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[ NNSquad ] Re: Example of how "de-Latinized" domain names can be subverted

As John Levine reminded me when I tried to use '方思腾@bobf.frankston.com' -- email addresses are still limited to the older character sets. Also can you really register nonLatin characters in .COM?

The bigger issue is misusing the DNS as a directory. But that's a problem I've long lamented. And the problems of confusion are not at all new with "rn" and "m" looking the same in some typefaces and rolecks vs rolex etc etc etc. And you don't own your identifier so that one missed check or if you foolishly die then your domain name gets repurposed and all links, in effect, hijacked. The DNS guarantees the net will unravel. And the @ sign means your identity is owned by a provider.

So while I think that the use of additional glyphs is a bad idea it's only incrementally worse than the DNS itself. We can have better mechanisms but that's another topic related to Ambient Connectivity (http://rmf.vc/?n=IAC) and persistent relationships.


-----Original Message-----
From: nnsquad-bounces+nnsquad=bobf.frankston.com@nnsquad.org [mailto:nnsquad-bounces+nnsquad=bobf.frankston.com@nnsquad.org] On Behalf Of Richard Clayton
Sent: Tuesday, December 29, 2009 09:04
To: Lauren Weinstein
Cc: nnsquad@nnsquad.org
Subject: [ NNSquad ] Re: Example of how "de-Latinized" domain names can be subverted


In message <20091229055555.GA18076@vortex.com>, Lauren Weinstein

<lauren@vortex.com> writes


>Example of how "de-Latinized" domain names can be subverted


>http://bit.ly/6YbTBR  (Dean Collins' Blog)


>Dean, the "fun" has only just begun.  Some of us have been warning of

>this consequence for ... well ... pretty much since day one of the



There's two substantive issues in this blog posting...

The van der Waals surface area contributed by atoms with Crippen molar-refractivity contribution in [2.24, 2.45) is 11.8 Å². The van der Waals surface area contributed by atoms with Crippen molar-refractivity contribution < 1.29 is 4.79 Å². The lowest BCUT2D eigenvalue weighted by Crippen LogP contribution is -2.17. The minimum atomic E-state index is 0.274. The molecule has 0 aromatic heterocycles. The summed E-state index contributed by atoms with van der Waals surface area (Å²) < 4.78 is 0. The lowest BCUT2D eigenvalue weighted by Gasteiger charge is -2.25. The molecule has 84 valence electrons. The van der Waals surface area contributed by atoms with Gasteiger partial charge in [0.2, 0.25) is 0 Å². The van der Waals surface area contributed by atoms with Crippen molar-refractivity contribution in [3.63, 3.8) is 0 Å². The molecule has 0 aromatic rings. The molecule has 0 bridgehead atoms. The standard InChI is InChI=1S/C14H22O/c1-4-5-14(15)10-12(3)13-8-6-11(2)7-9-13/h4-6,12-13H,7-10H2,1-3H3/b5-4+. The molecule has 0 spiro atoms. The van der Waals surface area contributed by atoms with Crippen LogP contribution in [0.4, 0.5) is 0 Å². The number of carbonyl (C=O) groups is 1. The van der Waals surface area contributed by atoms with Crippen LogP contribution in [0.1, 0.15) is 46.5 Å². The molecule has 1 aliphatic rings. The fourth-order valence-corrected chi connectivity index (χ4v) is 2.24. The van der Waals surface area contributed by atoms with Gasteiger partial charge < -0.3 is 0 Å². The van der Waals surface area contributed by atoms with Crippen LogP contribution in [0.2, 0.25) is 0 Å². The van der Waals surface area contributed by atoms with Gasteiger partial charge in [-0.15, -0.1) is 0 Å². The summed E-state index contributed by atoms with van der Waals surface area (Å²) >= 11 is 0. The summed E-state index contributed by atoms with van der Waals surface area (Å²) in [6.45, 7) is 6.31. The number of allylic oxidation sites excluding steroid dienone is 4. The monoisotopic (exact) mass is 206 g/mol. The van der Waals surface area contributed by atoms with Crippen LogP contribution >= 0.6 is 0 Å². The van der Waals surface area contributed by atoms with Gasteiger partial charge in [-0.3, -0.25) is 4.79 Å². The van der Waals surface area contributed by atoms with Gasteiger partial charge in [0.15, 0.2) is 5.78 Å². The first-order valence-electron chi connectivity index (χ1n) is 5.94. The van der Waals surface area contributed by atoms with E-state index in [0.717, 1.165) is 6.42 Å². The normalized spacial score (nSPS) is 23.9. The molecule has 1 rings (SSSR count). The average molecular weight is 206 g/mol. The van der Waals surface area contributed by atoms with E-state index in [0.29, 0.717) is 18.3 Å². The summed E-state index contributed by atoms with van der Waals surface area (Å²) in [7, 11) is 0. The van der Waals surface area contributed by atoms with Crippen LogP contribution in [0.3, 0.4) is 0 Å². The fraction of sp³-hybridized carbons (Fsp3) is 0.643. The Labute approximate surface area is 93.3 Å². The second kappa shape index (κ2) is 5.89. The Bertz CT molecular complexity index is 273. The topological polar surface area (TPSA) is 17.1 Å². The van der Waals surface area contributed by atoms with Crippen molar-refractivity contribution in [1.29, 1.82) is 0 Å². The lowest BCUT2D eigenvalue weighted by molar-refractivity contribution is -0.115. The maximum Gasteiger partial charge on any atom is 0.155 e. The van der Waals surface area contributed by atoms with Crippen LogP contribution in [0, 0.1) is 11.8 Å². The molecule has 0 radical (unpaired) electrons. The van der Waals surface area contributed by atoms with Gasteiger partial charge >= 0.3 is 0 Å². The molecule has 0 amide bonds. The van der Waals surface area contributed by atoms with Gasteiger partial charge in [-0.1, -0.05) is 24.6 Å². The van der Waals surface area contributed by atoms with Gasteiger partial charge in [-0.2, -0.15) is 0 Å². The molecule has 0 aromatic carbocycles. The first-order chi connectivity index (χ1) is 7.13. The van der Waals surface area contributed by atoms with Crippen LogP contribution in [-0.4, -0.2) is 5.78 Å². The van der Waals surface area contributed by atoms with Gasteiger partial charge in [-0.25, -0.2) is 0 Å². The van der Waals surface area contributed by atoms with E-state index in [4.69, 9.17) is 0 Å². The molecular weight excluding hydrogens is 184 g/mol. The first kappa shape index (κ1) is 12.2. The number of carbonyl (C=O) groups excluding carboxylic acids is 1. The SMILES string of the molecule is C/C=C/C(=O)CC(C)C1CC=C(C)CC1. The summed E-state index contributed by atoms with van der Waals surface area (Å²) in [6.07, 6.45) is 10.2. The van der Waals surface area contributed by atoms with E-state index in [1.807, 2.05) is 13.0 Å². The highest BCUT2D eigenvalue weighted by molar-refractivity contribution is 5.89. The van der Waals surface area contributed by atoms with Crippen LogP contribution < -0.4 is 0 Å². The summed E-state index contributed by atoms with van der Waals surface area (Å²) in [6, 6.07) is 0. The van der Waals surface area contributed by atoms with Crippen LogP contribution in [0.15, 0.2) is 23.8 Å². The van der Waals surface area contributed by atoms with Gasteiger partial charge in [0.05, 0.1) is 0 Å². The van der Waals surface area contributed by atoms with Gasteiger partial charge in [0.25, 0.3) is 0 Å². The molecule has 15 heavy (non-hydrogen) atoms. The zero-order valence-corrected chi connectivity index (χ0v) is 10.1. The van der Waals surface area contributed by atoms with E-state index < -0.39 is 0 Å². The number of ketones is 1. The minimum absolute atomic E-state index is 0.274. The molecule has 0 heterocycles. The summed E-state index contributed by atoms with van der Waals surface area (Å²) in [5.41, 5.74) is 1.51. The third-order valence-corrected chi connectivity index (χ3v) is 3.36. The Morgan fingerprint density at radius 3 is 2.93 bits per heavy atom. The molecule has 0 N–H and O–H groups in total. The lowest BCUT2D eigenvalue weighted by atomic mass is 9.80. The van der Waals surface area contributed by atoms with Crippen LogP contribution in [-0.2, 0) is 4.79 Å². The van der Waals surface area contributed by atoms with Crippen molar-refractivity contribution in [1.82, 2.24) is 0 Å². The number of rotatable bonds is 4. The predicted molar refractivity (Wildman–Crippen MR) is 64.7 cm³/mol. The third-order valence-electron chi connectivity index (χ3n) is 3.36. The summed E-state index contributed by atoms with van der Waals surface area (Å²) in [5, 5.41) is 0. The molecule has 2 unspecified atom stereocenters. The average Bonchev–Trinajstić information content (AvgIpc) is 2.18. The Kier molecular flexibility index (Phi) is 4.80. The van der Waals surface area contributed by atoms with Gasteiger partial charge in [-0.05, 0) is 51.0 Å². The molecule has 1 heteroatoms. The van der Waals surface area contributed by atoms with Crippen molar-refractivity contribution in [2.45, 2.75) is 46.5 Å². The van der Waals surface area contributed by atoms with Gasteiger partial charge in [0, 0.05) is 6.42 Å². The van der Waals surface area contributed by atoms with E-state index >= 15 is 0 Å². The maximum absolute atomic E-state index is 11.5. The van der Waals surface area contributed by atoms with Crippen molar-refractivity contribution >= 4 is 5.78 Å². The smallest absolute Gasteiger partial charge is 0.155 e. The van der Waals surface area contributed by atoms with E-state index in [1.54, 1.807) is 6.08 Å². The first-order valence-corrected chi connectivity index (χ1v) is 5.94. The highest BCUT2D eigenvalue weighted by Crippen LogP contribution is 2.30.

... the first is that someone other than PayPal could register the

Hebrew version of "PayPal" (the evidence for this is that someone has

registered the Chinese version of mobileappstore.com and is seeking

money for it).


There's nothing "new" here (it's directly equivalent to someone

registering paypal.com.az or mobileappstore.com.az and will be dealt

with under the usual rules for domain name ownership.


So in practice, PayPal (apocryphally Pepsi just purchases all the

possible variants) will spend the money on the lawyers to seize the

domain -- and most other people (with less deep pockets) will just grin

and bear it...  chances are that the speculator who registered it will

let it slide at the end of the year, so if the "proper owner" really

cares, then they can pick it up at that point.


The second issue is slightly more "new" (albeit commented upon for

years). The blog notes that some of the glyphs for Russian and other

languages look like "standard ASCII" glyphs -- and hence




will "look like" http://paypal.com in the taskbar ...


... that's certainly true, and if widely exploited by the criminals then

we'll need to change the standard advice again as to "how do you know

it's really PayPal".  Nothing new there in that we keep on changing the

"standard advice", and will continue to do so until the way in which

browsers tell us where we're really visiting is completely overhauled.


However, PayPal can easily get this Cyrillic name de-registered using

dispute resolution (or promptly suspended if it's being used for

phishing) just as they currently deal with  paypall.com pa.ypal.com

paypa1.com and all the other variants we see on a daily basis...


   ... I rather liked the recently registered "eauofinvestigation.com"

   which doesn't look too sinister until you see it being used with the

   subdomain of  "federalbur"


So once again, there's no "new" threat here, just a minor variant of an

existing one.


BTW: IDN names have been available for ages [the recent change by ICANN

is all about TLDs not IDN per se], and the May 2009 Anti-Phishing

Working Group (APWG) survey found that phishers had registered

5,591 domain names (that's just 18.5% of all the domains involved in

hosting phishing sites -- the majority are legitimate sites that have

been hacked into).


They recorded just 10 IDN names used in phishing attacks -- and all 10

were hacked into sites.


  ie: the phishers registered precisely zero IDN names


Of course this may change ... but it hasn't yet!


    [ I would also like to see more discussion of how non-ASCII domains

      affect older mail user agents (especially text based) and older

      mailing list handling software.  There's lots of both still

      around and processing piles of e-mail every day.


          -- Lauren Weinstein

             NNSquad Moderator ]



- --

Richard Clayton                            <richard.clayton@cl.cam.ac.uk>

                                  tel: 01223 763570, mobile: 07887 794090

                    Computer Laboratory, University of Cambridge, CB3 0FD